Obviously a tough loss for his family and those who love movies. Sometimes even when you think you've beaten back your demons, they find ways to rear their ugly heads. Another cautionary tale about the negative effects of pretty intense drug usage.
As a person that has watched way too many movies in his time, PSH was a special actor. The role he played in Capote is one of the best acting performances of all-time. But he was great in pretty much every role he played, and proved that a somewhat normal looking guy could be great and be very well respected despite his looks in Hollywood.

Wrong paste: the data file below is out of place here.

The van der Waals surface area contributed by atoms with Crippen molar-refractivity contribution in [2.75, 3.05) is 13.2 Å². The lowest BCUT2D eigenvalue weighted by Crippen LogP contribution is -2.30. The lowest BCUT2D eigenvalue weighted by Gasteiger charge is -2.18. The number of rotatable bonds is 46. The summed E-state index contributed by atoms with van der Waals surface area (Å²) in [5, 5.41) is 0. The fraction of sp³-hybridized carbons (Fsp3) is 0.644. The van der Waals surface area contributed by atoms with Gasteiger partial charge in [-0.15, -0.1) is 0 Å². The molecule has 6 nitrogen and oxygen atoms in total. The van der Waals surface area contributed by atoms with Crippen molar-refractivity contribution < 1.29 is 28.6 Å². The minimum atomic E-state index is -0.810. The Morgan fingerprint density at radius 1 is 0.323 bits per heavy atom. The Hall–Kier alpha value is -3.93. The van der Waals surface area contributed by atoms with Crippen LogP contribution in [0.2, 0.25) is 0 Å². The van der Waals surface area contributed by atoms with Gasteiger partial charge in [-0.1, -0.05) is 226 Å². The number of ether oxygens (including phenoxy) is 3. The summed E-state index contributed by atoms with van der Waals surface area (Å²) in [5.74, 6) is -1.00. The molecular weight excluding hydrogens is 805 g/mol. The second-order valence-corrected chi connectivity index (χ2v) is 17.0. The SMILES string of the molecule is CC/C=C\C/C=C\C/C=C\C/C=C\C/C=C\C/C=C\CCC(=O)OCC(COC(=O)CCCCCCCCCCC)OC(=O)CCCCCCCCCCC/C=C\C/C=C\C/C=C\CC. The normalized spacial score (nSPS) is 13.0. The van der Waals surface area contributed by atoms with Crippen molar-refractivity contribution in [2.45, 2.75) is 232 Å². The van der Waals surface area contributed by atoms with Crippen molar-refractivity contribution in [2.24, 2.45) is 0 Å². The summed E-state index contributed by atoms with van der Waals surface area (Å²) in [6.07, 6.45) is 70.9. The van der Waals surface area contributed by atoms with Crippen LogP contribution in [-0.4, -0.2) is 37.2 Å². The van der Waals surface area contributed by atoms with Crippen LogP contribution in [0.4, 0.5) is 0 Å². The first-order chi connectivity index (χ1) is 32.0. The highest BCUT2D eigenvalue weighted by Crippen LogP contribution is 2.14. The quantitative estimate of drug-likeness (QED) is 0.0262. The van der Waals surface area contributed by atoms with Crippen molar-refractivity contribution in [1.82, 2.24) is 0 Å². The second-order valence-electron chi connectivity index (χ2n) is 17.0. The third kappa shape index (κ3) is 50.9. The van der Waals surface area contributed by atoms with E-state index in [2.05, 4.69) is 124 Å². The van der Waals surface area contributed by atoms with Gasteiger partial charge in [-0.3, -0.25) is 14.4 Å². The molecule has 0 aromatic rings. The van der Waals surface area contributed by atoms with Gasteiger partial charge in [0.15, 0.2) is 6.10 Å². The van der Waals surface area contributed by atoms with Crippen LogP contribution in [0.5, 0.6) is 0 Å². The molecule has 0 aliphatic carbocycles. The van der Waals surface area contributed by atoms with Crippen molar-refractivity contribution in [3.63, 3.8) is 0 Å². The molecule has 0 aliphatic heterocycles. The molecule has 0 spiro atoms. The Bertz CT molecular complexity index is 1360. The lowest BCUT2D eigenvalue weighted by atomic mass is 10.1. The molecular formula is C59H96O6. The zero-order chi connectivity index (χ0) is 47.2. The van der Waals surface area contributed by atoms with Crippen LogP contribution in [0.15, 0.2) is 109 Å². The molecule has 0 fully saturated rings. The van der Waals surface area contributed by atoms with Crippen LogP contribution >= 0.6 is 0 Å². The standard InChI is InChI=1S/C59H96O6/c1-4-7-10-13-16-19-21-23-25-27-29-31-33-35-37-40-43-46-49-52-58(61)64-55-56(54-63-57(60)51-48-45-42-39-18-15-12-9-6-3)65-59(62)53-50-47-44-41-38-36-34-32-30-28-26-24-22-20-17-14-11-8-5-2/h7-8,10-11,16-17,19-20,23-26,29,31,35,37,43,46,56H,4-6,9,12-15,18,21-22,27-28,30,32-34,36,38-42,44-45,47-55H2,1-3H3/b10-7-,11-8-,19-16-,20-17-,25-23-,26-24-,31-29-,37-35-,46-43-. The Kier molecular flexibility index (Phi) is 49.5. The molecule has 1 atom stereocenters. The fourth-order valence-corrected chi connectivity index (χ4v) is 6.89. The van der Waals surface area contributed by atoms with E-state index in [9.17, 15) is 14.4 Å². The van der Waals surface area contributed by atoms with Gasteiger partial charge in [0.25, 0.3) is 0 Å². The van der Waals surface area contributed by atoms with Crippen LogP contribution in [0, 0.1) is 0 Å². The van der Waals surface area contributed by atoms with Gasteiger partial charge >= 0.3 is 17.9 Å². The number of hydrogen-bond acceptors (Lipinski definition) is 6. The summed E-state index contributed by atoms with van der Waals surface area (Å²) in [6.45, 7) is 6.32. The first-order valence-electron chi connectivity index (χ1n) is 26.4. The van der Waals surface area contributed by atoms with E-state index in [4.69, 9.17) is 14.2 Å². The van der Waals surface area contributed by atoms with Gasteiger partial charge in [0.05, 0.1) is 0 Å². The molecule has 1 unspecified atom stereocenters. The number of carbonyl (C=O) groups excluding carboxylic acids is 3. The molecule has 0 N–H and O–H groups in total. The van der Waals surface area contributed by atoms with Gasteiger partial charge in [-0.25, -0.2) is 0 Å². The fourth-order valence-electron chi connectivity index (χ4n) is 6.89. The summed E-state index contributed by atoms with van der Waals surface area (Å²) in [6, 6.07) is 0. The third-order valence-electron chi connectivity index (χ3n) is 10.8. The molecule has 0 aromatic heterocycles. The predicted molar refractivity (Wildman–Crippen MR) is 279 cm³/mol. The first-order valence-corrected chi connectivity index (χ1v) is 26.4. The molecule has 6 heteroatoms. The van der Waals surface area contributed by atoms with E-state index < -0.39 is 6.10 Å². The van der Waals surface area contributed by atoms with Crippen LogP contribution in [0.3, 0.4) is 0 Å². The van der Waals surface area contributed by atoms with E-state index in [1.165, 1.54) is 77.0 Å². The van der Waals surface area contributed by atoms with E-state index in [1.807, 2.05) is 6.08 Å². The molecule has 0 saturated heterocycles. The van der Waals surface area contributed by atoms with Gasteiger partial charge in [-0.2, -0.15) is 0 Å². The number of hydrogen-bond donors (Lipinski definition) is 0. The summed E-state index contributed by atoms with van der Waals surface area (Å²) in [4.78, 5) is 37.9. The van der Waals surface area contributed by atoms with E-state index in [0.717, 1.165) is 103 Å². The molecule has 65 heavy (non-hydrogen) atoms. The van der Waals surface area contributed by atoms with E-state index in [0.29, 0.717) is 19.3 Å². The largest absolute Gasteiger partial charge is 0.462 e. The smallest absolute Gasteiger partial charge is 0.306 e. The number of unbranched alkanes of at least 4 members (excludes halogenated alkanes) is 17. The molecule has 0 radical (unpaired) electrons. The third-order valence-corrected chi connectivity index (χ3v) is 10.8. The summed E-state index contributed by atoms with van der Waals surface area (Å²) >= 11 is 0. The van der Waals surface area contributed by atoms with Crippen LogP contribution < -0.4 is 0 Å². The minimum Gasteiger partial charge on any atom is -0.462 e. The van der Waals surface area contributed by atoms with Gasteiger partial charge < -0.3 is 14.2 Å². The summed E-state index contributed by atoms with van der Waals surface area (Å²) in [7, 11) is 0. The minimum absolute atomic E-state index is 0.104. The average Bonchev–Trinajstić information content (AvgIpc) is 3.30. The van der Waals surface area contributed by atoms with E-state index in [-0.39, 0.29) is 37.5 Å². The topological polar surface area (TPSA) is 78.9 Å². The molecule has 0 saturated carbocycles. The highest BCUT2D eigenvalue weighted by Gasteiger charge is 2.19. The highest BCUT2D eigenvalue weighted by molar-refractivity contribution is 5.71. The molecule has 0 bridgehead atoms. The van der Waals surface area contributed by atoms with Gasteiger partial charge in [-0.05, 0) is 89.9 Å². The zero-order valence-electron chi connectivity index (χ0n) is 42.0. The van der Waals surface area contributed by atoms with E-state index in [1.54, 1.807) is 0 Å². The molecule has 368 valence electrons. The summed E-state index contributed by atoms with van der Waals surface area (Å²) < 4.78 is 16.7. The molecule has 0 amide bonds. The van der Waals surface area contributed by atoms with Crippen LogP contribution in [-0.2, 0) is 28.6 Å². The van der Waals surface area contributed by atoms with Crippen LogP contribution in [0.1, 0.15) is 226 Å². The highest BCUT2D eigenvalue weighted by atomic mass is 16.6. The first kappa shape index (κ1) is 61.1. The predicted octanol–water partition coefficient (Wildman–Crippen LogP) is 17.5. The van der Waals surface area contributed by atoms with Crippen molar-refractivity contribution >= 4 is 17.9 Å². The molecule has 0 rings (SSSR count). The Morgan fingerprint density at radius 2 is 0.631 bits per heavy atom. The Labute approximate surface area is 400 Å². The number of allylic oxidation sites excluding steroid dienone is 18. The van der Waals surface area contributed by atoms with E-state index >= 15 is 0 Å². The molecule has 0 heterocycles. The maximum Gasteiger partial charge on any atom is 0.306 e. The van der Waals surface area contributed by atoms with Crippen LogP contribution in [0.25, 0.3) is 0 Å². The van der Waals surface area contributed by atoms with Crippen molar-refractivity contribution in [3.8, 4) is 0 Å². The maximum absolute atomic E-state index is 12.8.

I truly believe that PHS is one of the best actors of all-time and certainly of this generation. It's a damn shame that millions of people won't be able to witness him in the many more roles he could have played, both on screen and on stage.
My goodness...what a great actor he was.
I'll join the ranks of those who considered Philip Seymour Hoffman to be one of our greatest actors of recent years. He was incredibly talented and versatile.
Among Philip Seymour Hoffman's underappreciated roles is his performance as "The Count" in The Boat That Rocked (a/k/a Pirate Radio), especially for those of us who are fans of the music of The British Invasion of the 1960s. Here's a classic scene from that film. (MGoBlog censors be warned. The "F word" gets used a few times.) The last song he plays in this scene takes on an eeriness with the news of his death.
He was an incredibly versatile actor, one of my favorites. RIP.